Release Date: August 29, 2017
- Party (Follow Me) featuring Pentagon’s Wooseok
- Purple featuring Pentagon’s E’Dawn
Total Runtime: 00:16:24
Recommended for: Pop and/or EDM music fans who enjoy a bit of rapping thrown in
NOT recommended for: Those looking for ballads or heavily vocal based songs
It’s been over year since Cube’s HyunA made a solo comeback with her last mini-album, but she’s here at the tail-end of August to change that. HyunA’s most recent comeback effort is her album named Following, a compilation of five new tracks that span a fairly wide spectrum of pop music. Two fellow label-mates from the rookie group Pentagon make appearances in this album, but HyunA remains that star of her own show as she always has been. It seems like with every HyunA comeback she manages to impress me in some new way, even if it isn’t through her promoted title track, so let’s see what she has in store for her sixth album.
Party (Follow Me) featuring Pentagon’s Wooseok
First up on the Following album is the song “Party (Follow Me),” which features Pentagon’s Wooseok. After a somewhat strange, robotic beginning to the song the chorus starts, introducing a sound completely different from what the almost ominous first few seconds of the track seemed to have teased. “Party (Follow Me)” has the kind of repetitive hook chorus that borders between catchy and annoying, but I’m going to err on the side of optimism and declare it catchy. HyunA doesn’t say much more than the title of the song itself in the chorus, but maybe it’s the thumping electronic beats of the instrumental or the lyrics themselves because something about it just sticks. The following verse is primarily rap before a second chorus comes in and then the featured guest artist makes his entrance. I’m not sure this song really needed Wooseok’s rap interlude, and it’s oddly drawn out and slow in comparison to the rest of the song. However, I did really enjoy the back and forth between him and HyunA in the bridge of the song, mostly because the contrast between HyunA’s girly vocals and Wooseok’s deep voice creates a really interesting dynamic to this climax. I think HyunA’s voice is somewhat polarizing, and this song definitely showcases her on the more nasally side of her range. But to me it works with the quirky instrumental, which is just unique enough to be interesting but not busy enough that the combination of HyunA’s voice and its eclectic sound is overwhelming. This is the song I’ve come to expect from HyunA as a title track and while this wasn’t the option she chose this comeback for a promoted title, it’s a fun addition to the album nonetheless.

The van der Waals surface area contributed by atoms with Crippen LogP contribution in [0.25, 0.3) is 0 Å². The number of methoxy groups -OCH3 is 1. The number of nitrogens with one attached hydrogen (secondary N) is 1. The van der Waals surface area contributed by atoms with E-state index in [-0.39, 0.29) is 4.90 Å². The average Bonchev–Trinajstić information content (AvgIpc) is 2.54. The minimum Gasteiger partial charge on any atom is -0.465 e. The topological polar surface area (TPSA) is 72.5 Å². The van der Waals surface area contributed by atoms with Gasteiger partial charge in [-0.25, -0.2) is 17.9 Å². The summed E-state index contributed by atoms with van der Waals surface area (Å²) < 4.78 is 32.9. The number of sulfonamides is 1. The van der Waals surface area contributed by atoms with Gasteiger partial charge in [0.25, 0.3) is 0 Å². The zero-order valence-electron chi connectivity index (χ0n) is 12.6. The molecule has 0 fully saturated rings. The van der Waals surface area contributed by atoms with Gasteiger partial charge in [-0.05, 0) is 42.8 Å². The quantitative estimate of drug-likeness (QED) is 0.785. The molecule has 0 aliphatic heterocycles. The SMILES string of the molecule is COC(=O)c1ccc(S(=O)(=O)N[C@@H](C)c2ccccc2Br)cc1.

Up next is the actual title track of the Following album: “Babe.” It’s definitely a different musical direction for a recent HyunA title track, or any of her main comebacks really. The song carries an interesting motif throughout its run that sounds reminiscent of a wooden xylophone. It’s a very gentle sound, one that doesn’t quite mix with the more dynamic, typically EDM beats that are built into the song as it progresses. I do think “Babe” sounds different from anything HyunA has ever done, or anything really that K-Pop groups or soloists are showcasing right now. But it didn’t manage to leave a strong impression or hook me at first or fifth listen, and it’s a little too busy to listen as background music like a mellow ballad might be. The chorus is just as repetitive as the track that preceded it on the album, but it’s not as catchy and a little discordant. The distorted effect to her voice that closes out the song is somewhat unpleasant as well, and because those are the last notes a listener is going to remember as a song finishes it doesn’t seem like the best decision for an already fairly experimental track. I do think my favorite part about “Babe” is the bridge, where things slow down and HyunA sings in a light voice that gives this song a more melodic, whimsical section that really elevates it. It’s similar to the smoothness of the pre-chorus, another part of the track I thoroughly enjoyed. There really wasn’t anything glaringly obvious that this song did blatantly wrong, it just didn’t do enough things right for me to love it. Perhaps forgoing some of the EDM sections to keep things simple with the softer melodies and xylophone chimes could have changed this, but that really wouldn’t have made for an optimal track to dance to on music shows in the end.